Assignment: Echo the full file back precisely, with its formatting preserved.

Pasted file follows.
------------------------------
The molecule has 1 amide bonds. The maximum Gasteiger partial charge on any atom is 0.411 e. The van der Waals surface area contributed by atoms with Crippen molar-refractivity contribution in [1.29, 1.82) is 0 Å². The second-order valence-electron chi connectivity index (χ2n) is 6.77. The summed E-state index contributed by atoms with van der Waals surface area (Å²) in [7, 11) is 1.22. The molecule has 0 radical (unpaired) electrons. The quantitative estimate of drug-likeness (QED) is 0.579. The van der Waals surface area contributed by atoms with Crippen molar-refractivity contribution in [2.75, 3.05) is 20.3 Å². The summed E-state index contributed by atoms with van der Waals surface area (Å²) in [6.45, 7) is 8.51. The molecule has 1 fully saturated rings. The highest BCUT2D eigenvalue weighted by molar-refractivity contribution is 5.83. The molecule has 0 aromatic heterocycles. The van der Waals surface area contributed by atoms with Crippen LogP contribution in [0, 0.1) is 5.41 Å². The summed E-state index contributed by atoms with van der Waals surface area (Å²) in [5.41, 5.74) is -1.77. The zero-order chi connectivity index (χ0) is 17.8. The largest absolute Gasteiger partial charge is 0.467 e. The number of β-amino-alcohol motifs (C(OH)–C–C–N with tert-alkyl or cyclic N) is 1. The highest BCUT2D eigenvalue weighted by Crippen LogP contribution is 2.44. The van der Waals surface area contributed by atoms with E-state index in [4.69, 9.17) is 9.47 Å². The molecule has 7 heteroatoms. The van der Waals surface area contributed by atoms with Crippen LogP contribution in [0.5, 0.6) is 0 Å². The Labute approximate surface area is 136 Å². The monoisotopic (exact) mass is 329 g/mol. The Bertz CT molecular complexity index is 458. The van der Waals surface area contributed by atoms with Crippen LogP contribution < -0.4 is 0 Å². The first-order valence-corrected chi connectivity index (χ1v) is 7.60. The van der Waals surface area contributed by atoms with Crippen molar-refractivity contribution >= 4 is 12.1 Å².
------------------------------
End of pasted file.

The molecule has 1 amide bonds. The maximum Gasteiger partial charge on any atom is 0.411 e. The van der Waals surface area contributed by atoms with Crippen molar-refractivity contribution in [1.29, 1.82) is 0 Å². The second-order valence-electron chi connectivity index (χ2n) is 6.77. The summed E-state index contributed by atoms with van der Waals surface area (Å²) in [7, 11) is 1.22. The molecule has 0 radical (unpaired) electrons. The quantitative estimate of drug-likeness (QED) is 0.579. The van der Waals surface area contributed by atoms with Crippen molar-refractivity contribution in [2.75, 3.05) is 20.3 Å². The summed E-state index contributed by atoms with van der Waals surface area (Å²) in [6.45, 7) is 8.51. The molecule has 1 fully saturated rings. The highest BCUT2D eigenvalue weighted by molar-refractivity contribution is 5.83. The molecule has 0 aromatic heterocycles. The van der Waals surface area contributed by atoms with Crippen LogP contribution in [0, 0.1) is 5.41 Å². The summed E-state index contributed by atoms with van der Waals surface area (Å²) in [5.41, 5.74) is -1.77. The zero-order chi connectivity index (χ0) is 17.8. The largest absolute Gasteiger partial charge is 0.467 e. The number of β-amino-alcohol motifs (C(OH)–C–C–N with tert-alkyl or cyclic N) is 1. The highest BCUT2D eigenvalue weighted by Crippen LogP contribution is 2.44. The van der Waals surface area contributed by atoms with E-state index in [4.69, 9.17) is 9.47 Å². The molecule has 7 heteroatoms. The van der Waals surface area contributed by atoms with Crippen LogP contribution in [0.5, 0.6) is 0 Å². The Labute approximate surface area is 136 Å². The monoisotopic (exact) mass is 329 g/mol. The Bertz CT molecular complexity index is 458. The van der Waals surface area contributed by atoms with Crippen LogP contribution < -0.4 is 0 Å². The first-order valence-corrected chi connectivity index (χ1v) is 7.60. The van der Waals surface area contributed by atoms with Crippen molar-refractivity contribution >= 4 is 12.1 Å².